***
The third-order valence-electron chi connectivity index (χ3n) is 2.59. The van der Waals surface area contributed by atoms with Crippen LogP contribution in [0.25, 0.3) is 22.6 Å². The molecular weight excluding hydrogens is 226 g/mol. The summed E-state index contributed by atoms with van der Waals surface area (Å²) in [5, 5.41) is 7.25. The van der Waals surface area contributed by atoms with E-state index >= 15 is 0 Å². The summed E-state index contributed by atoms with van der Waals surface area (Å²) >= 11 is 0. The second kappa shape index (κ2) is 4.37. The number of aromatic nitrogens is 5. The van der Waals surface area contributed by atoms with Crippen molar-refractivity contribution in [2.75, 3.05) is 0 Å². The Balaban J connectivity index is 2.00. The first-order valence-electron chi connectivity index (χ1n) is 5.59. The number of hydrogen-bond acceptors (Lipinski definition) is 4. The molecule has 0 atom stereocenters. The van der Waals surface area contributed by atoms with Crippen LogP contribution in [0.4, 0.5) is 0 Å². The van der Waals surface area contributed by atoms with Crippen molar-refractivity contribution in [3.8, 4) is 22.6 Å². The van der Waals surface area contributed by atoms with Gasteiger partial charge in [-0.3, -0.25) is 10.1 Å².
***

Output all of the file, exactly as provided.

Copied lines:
The third-order valence-electron chi connectivity index (χ3n) is 2.59. The van der Waals surface area contributed by atoms with Crippen LogP contribution in [0.25, 0.3) is 22.6 Å². The molecular weight excluding hydrogens is 226 g/mol. The summed E-state index contributed by atoms with van der Waals surface area (Å²) in [5, 5.41) is 7.25. The van der Waals surface area contributed by atoms with E-state index >= 15 is 0 Å². The summed E-state index contributed by atoms with van der Waals surface area (Å²) >= 11 is 0. The second kappa shape index (κ2) is 4.37. The number of aromatic nitrogens is 5. The van der Waals surface area contributed by atoms with Crippen molar-refractivity contribution in [2.75, 3.05) is 0 Å². The Balaban J connectivity index is 2.00. The first-order valence-electron chi connectivity index (χ1n) is 5.59. The number of hydrogen-bond acceptors (Lipinski definition) is 4. The molecule has 0 atom stereocenters. The van der Waals surface area contributed by atoms with Crippen LogP contribution in [0.4, 0.5) is 0 Å². The van der Waals surface area contributed by atoms with Crippen molar-refractivity contribution in [3.8, 4) is 22.6 Å². The van der Waals surface area contributed by atoms with Gasteiger partial charge in [-0.3, -0.25) is 10.1 Å².